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Courtesy Aaron Petersen

Through the years, Hillsdale has served as a home away from home for thou­sands of stu­dents, but the expression takes on special meaning to some who have con­tinued their time at Hillsdale College post-grad­u­ation. 

Whether it be as a pro­fessor, admin­is­trator, or any of the countless faculty roles within the Hillsdale College com­munity, many former stu­dents find their place as employees of the college. Such high retention for Hillsdale faculty is largely because of the college’s unique mission and the com­munity it fosters, which many didn’t realize until years after their grad­u­ation according to some of those who have stayed. 

Dean of Men Aaron Petersen ’96 said Hillsdale is an insti­tution like no other, with its dis­tinct embrace of an extensive liberal arts cur­riculum, stringent honor code, and uncom­pro­mising mission statement. 

After grad­u­ating from Hillsdale in the ’90s with a degree in biology coupled with a Christian studies minor, Petersen worked in business for a few years before real­izing his passion for teaching. He always knew his passion was to “cul­tivate mind, body, and soul” he said, but it took him a few years to under­stand specif­i­cally how he would be called to fulfill it. 

When a teaching job opened at his high school alma mater, Grand Rapids’ Catholic Central, Petersen began his work as a science teacher while earning his way toward a master’s degree in edu­cation from Aquinas College. It was during this time that his now-pre­de­cessor reached out to encourage him to con­sider the role of Hillsdale’s dean of men. 

Although Petersen said part of his decision to return was due to a certain love and affection for his edu­cation, it was Pres­ident of Hillsdale College Larry P. Arnn and his vision for the direction of the college that proved most influ­ential. 

“What I heard in Dr. Arnn was the intel­ligent and pas­sionate expla­nation of the college’s pur­poses, and how the College could impact its stu­dents and our country.”

Asso­ciate Pro­fessor of Phi­losophy and Religion Lee Cole said there’s a “fuzzy feeling” all college grad­uates know when remem­bering their alma mater, but Hillsdale sets itself apart as a unique place to work because of its dis­tinct mission. 

“We all rec­ognize that Hillsdale is doing some­thing pretty rare within the con­fines of the con­tem­porary academy,” Cole said. “You’re shaped by a par­ticular vision of the human being and a par­ticular mission here, and so it’s inevitable we stay the course here, and that you have a kind of com­mitment to that vision.”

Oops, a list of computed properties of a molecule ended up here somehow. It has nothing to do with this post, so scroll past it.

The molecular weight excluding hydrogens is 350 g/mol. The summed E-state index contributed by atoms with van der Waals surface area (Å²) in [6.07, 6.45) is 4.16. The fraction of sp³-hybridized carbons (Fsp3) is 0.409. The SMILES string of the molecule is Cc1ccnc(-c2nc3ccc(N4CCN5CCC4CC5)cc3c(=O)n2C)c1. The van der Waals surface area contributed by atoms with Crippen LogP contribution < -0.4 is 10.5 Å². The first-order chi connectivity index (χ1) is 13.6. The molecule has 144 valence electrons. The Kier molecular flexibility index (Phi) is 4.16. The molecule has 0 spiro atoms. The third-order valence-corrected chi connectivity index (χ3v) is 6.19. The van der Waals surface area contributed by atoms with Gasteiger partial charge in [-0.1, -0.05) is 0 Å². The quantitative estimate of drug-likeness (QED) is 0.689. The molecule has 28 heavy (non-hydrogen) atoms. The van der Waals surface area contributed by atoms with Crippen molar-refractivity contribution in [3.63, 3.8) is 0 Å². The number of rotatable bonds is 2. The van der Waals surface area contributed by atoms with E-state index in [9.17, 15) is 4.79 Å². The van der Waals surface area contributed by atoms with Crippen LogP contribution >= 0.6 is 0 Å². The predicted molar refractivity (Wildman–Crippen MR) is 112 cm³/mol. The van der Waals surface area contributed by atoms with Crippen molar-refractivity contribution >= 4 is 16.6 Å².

After six years spent earning his doc­torate degree in phi­losophy at Vil­lanova Uni­versity and one year as a graduate fellow at the Uni­versity of Notre Dame, Cole returned to Hillsdale for his first teaching position in the phi­losophy department. 

Senior Director of Admis­sions Zachary Miller ’11 said he chose to work for the college imme­di­ately after grad­u­ation, drawn by the sense of com­munity Hillsdale offered during his college years. Like Petersen, Miller said the unique atmos­phere is a tes­tament to Arnn’s work over the last two decades.

“I think a lot of folks who would come through here work here because they love the insti­tution and what it stands for,” Miller said. “And the culture is a credit to Dr. Arnn and what he’s built here, and the many people who day in and day out are making things happen. It’s just a place where people support each other, and that’s not a guar­antee at every place of employment across the country. So to find some­thing like Hillsdale is pretty special.

Although Miller dis­covered his vocation earlier on in life than Petersen, Miller also didn’t envision himself working for the college while still a student. When the position opened upon grad­u­ation, however, Miller said he knew it was where he ought to work because of the strong level of com­munity the college fosters. 

In and out of the classroom, Miller said he was attracted to the people who make up the college, who are willing to sac­rifice and pitch in where needed. He empha­sized that the same culture of care and ded­i­cation has endured from his days as a student through his time as a faculty member. 

“It’s a special place, and that’s no dif­ferent when you’re on staff. I realized very early on in my staff career here that folks care about the mission of the college and they care about each other, and I want to work in a place like that,” Miller said. “The culture is no dif­ferent than what you’ll find in a classroom.”

Miller said he’s observed the trend in many instances of stu­dents whose career goals don’t nec­es­sarily entail serving as a higher edu­cation admin­is­trator, but, due to their fondness for their college expe­rience, choose to work as one anyway. 

Director of Student Activ­ities Zane Mabry ’20 had  almost fin­ished his under­graduate studies this past spring when the oppor­tunity to stay on campus pre­sented itself. As an eco­nomics major, the position wasn’t one Mabry had envi­sioned as a natural career path. The town and com­munity of Hillsdale drew him in. 

“It wasn’t some­thing that was super ingrained for a while, but I really loved living in Hillsdale so I def­i­nitely wanted to stick around if I could,” Mabry said. “There’s just so many good con­nec­tions I have here like in the com­munity with pro­fessors and stu­dents.”

Petersen said it’s a natural fit for alumni, as the type of under­graduate edu­cation Hillsdale stu­dents expe­rience is so unique that stu­dents who desire the same type of post-graduate expe­rience often find it right at home. Retention, he said, is mutually ben­e­ficial as the new faculty have been acquainted with the mission. 

“When we interview someone who both under­stands the nuances of our mission and the culture, and they also have the tools we’re looking for, that’s a great advantage to us.”